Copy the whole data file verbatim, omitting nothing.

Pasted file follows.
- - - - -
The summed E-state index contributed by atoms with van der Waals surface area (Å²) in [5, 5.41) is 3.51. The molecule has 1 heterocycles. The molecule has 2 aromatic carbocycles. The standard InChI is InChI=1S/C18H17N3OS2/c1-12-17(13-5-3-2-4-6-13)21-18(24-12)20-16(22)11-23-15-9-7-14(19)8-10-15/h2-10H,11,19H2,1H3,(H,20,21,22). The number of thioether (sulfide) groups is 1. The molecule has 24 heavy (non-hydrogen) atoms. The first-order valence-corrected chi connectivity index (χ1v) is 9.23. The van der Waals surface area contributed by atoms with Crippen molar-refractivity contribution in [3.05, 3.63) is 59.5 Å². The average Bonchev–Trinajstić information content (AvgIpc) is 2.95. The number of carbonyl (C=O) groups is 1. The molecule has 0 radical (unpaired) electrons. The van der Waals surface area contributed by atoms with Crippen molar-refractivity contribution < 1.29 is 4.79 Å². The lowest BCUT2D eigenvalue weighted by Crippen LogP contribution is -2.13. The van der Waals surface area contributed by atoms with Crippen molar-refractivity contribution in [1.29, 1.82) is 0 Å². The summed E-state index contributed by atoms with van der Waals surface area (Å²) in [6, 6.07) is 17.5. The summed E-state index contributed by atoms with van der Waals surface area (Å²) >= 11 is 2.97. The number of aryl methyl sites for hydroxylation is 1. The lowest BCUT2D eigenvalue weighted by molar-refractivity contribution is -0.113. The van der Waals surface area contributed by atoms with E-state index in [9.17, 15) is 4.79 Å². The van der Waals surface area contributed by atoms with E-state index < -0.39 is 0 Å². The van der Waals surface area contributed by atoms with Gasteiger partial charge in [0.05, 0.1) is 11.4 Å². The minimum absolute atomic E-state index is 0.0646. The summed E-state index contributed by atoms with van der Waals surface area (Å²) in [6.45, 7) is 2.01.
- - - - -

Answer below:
The summed E-state index contributed by atoms with van der Waals surface area (Å²) in [5, 5.41) is 3.51. The molecule has 1 heterocycles. The molecule has 2 aromatic carbocycles. The standard InChI is InChI=1S/C18H17N3OS2/c1-12-17(13-5-3-2-4-6-13)21-18(24-12)20-16(22)11-23-15-9-7-14(19)8-10-15/h2-10H,11,19H2,1H3,(H,20,21,22). The number of thioether (sulfide) groups is 1. The molecule has 24 heavy (non-hydrogen) atoms. The first-order valence-corrected chi connectivity index (χ1v) is 9.23. The van der Waals surface area contributed by atoms with Crippen molar-refractivity contribution in [3.05, 3.63) is 59.5 Å². The average Bonchev–Trinajstić information content (AvgIpc) is 2.95. The number of carbonyl (C=O) groups is 1. The molecule has 0 radical (unpaired) electrons. The van der Waals surface area contributed by atoms with Crippen molar-refractivity contribution < 1.29 is 4.79 Å². The lowest BCUT2D eigenvalue weighted by Crippen LogP contribution is -2.13. The van der Waals surface area contributed by atoms with Crippen molar-refractivity contribution in [1.29, 1.82) is 0 Å². The summed E-state index contributed by atoms with van der Waals surface area (Å²) in [6, 6.07) is 17.5. The summed E-state index contributed by atoms with van der Waals surface area (Å²) >= 11 is 2.97. The number of aryl methyl sites for hydroxylation is 1. The lowest BCUT2D eigenvalue weighted by molar-refractivity contribution is -0.113. The van der Waals surface area contributed by atoms with E-state index in [9.17, 15) is 4.79 Å². The van der Waals surface area contributed by atoms with E-state index < -0.39 is 0 Å². The van der Waals surface area contributed by atoms with Gasteiger partial charge in [0.05, 0.1) is 11.4 Å². The minimum absolute atomic E-state index is 0.0646. The summed E-state index contributed by atoms with van der Waals surface area (Å²) in [6.45, 7) is 2.01.